Women’s Club Fashion Show Model is Model of Strength after Cancer Fight

This Thursday, March 30, is the Wilton Woman’s Club annual Fashion Show fundraiser. Each year, a handful of members model fashions of the season during a luncheon and benefit. One Woman’s Club member who will be modeling is Wilton resident Victoria Madden.

It was exactly this time last year that Victoria walked the runway for the first time and enjoyed it very much. Little did she know then that, just a couple months later, her life would change forever when she was diagnosed with breast cancer.

“I’ve been through hell and back,” she says now, as she prepares to lend her time once more as one of the fashion show models for this year’s event. “We all take our health for granted. Last year at this time, none of this had happened. Every now and then I just stop and think, it hasn’t been that long–six or seven months.”

She was a new club member last year, and loved getting involved with the community service activities that the Woman’s Club promotes.

“That’s what drew it to me in the first place. I’ve done outreach things, whether it was through the scouts, teaching religion class at church, doing the science fairs at the school, being involved in the PTA. That was the piece of the Woman’s Club that was the most interesting,” Victoria says, adding that she regrets how her cancer diagnosis prevented her from being as involved with community service this year. “I don’t think I’ve been able to contribute as much as I would have liked, just because of things that have happened.”

Victoria discovered the lump in her breast in late May/early June of 2016, and was officially diagnosed at the end of July. She learned the type of breast cancer she had was triple-negative, which tends to be the most aggressive kind of breast cancer. She met with a surgeon in August, and started chemotherapy right away.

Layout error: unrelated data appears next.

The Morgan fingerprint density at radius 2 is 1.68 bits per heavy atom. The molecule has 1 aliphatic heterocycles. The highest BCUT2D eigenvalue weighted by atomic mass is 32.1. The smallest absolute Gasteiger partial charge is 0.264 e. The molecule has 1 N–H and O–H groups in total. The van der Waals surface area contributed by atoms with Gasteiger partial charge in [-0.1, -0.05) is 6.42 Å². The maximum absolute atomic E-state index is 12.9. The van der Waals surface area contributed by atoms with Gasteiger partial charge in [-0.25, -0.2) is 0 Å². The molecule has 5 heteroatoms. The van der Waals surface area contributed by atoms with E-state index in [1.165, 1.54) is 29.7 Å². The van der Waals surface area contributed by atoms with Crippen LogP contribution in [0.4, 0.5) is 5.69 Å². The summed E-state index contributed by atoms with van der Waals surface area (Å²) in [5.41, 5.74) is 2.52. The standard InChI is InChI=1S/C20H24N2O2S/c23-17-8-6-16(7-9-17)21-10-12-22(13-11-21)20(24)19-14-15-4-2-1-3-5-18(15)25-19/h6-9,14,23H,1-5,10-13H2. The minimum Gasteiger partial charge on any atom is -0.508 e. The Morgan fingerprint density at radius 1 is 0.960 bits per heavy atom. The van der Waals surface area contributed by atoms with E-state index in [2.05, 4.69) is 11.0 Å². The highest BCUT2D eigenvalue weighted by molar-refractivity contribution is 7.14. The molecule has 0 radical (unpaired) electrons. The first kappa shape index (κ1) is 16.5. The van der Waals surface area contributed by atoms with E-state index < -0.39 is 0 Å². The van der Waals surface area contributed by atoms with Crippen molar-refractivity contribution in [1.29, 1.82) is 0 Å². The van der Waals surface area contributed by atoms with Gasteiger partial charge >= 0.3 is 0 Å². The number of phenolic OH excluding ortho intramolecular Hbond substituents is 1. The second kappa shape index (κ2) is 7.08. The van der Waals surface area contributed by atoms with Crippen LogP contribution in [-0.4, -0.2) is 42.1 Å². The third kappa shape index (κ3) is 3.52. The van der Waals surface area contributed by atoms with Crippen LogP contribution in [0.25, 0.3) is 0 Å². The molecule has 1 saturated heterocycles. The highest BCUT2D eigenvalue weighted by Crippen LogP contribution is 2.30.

“The size of the tumor was why they wanted do the chemo first to try to reduce the size. Mine started at 25 mm in diameter, and it was reduced down to 2-3 mm, which is significant. Chemo is not fun, that’s for sure,” she explains.

But if there was any silver lining, it was discovering how the people in this town that she’s called home for 13 years rose to the occasion of helping her when she needed it most.

“The people in this town really do pull together for other people in the community. People rally around, they help however they can. Friends put together a website for helping with meals and the kids. It’s humbling to be in that position. After you’re one of those people who likes to do the helping, it’s hard to accept help. The whole experience, humbling is the most accurate word I can come up with.”

She had lumpectomy surgery just before Christmas, and after biopsy tests it was determined that the cancer was gone. Shortly thereafter, she began four weeks of daily radiation, and now is in the final phase of oral chemotherapy for 26 weeks, something that’s been shown to reduce reoccurrence rates in triple-negative breast cancer patients.

“Triple negative–we’re in our own little category. It’s not necessarily the category you want to be in but you don’t get to choose,” she says. Still she takes it in stride. “I don’t know any other way to do things. You put your head down and go through it. It’s day by day, but even within the day, it’s hour by hour, minute by minute. You can feel really rotten, and a couple hours later you maybe you feel a little bit better.”

The experience has certainly changed her perspective.